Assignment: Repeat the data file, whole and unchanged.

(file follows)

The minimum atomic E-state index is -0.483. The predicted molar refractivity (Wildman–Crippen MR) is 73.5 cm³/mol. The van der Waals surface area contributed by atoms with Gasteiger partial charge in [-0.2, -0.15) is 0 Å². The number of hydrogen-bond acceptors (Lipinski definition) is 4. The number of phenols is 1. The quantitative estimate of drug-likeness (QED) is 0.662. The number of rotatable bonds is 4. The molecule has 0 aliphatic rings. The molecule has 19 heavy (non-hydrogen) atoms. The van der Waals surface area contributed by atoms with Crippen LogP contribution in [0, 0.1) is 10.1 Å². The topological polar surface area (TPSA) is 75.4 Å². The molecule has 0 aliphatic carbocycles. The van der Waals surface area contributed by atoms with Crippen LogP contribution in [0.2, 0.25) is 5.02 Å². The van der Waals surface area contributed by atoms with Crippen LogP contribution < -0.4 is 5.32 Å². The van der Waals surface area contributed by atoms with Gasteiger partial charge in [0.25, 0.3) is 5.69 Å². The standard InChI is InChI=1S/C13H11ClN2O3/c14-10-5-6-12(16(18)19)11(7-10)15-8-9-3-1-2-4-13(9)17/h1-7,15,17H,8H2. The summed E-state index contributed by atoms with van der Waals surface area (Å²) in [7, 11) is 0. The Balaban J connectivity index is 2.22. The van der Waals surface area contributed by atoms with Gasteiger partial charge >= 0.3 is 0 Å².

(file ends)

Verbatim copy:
The minimum atomic E-state index is -0.483. The predicted molar refractivity (Wildman–Crippen MR) is 73.5 cm³/mol. The van der Waals surface area contributed by atoms with Gasteiger partial charge in [-0.2, -0.15) is 0 Å². The number of hydrogen-bond acceptors (Lipinski definition) is 4. The number of phenols is 1. The quantitative estimate of drug-likeness (QED) is 0.662. The number of rotatable bonds is 4. The molecule has 0 aliphatic rings. The molecule has 19 heavy (non-hydrogen) atoms. The van der Waals surface area contributed by atoms with Crippen LogP contribution in [0, 0.1) is 10.1 Å². The topological polar surface area (TPSA) is 75.4 Å². The molecule has 0 aliphatic carbocycles. The van der Waals surface area contributed by atoms with Crippen LogP contribution in [0.2, 0.25) is 5.02 Å². The van der Waals surface area contributed by atoms with Crippen LogP contribution < -0.4 is 5.32 Å². The van der Waals surface area contributed by atoms with Gasteiger partial charge in [0.25, 0.3) is 5.69 Å². The standard InChI is InChI=1S/C13H11ClN2O3/c14-10-5-6-12(16(18)19)11(7-10)15-8-9-3-1-2-4-13(9)17/h1-7,15,17H,8H2. The summed E-state index contributed by atoms with van der Waals surface area (Å²) in [7, 11) is 0. The Balaban J connectivity index is 2.22. The van der Waals surface area contributed by atoms with Gasteiger partial charge >= 0.3 is 0 Å².